I agree that door-to-door solicitation should raise alarms.

I’d also say if you’re interested, do your own research, find your own company and go from there.
Dollars have to fund that door to door sales effort and your probably looking at 1/3rd or half cost just by calling in your own people.

An important issue is how much you are paying for electricity from your utility–they vary greatly in price.

Plumbing is more difficult and more flaky than electricity. And solar panels have dropped deeply in price now. Which means that direct solar-panel boosted electric hot water heaters are now coming on market. If you can find one, that’s what I’d recommend. It doesn’t leak, it doesn’t freeze, and the fittings aren’t damaged by the sun.

My Aunt had thermal hot water for 30 years in Sou Cal, and never had any problem with it. Other people aren’t so lucky.

And if your trees are shading your roof, you may not want to bother.

How are they attached to the roof? Do you have to drill holes through the roof? I don’t like drilling holes into my roof, as it increases the chances for water leakage.

And what happens when your roof needs re-shingled? I assume the whole system must be torn off, then reinstalled?

Depends on the roof. Leakage is a concern, but I think a reputable installer will guarantee against it?
Yes, the panels do need to be remove/re-installed when the roof is replaced. If you’re planning on re-doing the roof in the next 5 years or so, don’t put any panels on until afterwards.

I agree far better to seek out a company than say yes to someone knocking on your door. But for the record, the rooftop solar installation I’m familiar with was done by a reputable solar company and over almost five years the actual electric generation and cost savings have been eerily close to the estimate the installers made beforehand. A decent installer can account for your local climate, roof orientation, even shading trees and give a pretty accurate estimate of what you’ll get (they can even now mostly do it from their desk using satellite images). So for the OP, my advice is, if you’re interested, find a decent solar installer, give them a call and get a quick estimate of costs and benefits. It may turn out that it’s not in fact a good idea, unless you eliminate the firs, but at least you’ll have the data to know that for sure.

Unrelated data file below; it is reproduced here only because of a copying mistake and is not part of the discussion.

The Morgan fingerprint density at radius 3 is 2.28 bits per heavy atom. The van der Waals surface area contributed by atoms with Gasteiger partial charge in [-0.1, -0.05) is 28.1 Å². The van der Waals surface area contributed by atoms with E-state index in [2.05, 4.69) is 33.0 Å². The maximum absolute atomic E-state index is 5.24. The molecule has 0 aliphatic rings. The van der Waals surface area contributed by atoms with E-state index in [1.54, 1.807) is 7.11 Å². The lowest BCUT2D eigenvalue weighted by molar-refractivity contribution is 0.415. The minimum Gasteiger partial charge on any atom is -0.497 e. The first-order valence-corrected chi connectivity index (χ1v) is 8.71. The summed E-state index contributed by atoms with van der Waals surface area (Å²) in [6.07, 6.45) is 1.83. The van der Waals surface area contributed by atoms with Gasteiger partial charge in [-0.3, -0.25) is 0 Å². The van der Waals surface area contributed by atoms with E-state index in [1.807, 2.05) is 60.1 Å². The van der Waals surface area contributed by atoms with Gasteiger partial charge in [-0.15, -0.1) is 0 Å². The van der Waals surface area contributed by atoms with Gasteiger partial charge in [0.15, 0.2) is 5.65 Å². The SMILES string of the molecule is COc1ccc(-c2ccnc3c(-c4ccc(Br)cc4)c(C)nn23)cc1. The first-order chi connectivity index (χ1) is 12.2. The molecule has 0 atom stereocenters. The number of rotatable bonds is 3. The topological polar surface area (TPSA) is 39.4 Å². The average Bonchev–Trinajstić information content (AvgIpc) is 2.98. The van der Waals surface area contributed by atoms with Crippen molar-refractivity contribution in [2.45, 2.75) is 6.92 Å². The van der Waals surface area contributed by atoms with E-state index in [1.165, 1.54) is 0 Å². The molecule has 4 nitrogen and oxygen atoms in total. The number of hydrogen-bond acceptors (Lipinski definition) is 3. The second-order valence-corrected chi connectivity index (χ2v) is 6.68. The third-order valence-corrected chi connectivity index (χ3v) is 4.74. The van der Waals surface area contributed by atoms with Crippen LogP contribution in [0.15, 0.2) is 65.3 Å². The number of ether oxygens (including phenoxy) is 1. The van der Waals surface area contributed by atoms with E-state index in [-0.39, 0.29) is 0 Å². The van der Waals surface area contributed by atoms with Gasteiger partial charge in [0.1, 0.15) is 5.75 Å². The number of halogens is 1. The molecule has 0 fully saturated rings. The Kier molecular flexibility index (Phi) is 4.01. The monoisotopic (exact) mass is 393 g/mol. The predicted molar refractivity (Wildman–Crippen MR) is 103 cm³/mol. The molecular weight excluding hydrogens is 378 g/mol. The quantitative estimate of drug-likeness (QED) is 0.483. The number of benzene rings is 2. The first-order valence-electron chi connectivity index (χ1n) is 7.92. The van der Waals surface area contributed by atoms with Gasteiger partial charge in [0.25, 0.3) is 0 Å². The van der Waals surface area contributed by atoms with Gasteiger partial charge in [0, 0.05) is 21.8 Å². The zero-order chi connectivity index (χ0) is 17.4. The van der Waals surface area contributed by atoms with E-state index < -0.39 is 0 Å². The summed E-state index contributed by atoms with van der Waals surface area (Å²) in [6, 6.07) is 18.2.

A friend of mine has installed solar panels and expects to be cost neutral over the year, because he can sell excess power from his panels back to the power company.

Note that this is in Saskatchewan. We get a lot of sun year round, even though we’re farther north. It’s not how far north you are, but how much sunlight you get.

Days of 40 below are often bright and sunny.

My personal take comes from a class in energy alternative housing back in 1982 so take it for what it is worth.
I will never install any solar based system [hot water or photovoltaic] on a roof … ground installation only, baby. Re photovoltaic - as the surface gets obscured by crud [dust, evaporated water droplets depositing schmut, moss … ] your efficiency drops. Unless you happen t like climbing onto your roof to squeegee your panels, ground mount so you can get to them to do routine maintenance and cleanings.

Can you augment with some windmills? They have some interesting new designs coming out now.

And also find out who gets the money from any extra energy that is generated. The guy that came to my door said that I could not have any of the profit from the extra energy generated. If the solar panels generated more electricity than I needed, their company would sell the electricity to the electric supplier and THEY would get the money. And I would still have to pay all of the usual fees on my electric bill ($29.15 in fees on $20.46 of electricity used this past month) Uh, No.

Also be aware of companies like Sunrun, which will install panels that they continue to own on your roof. This can create complications if the home is sold, as elaborated in this article.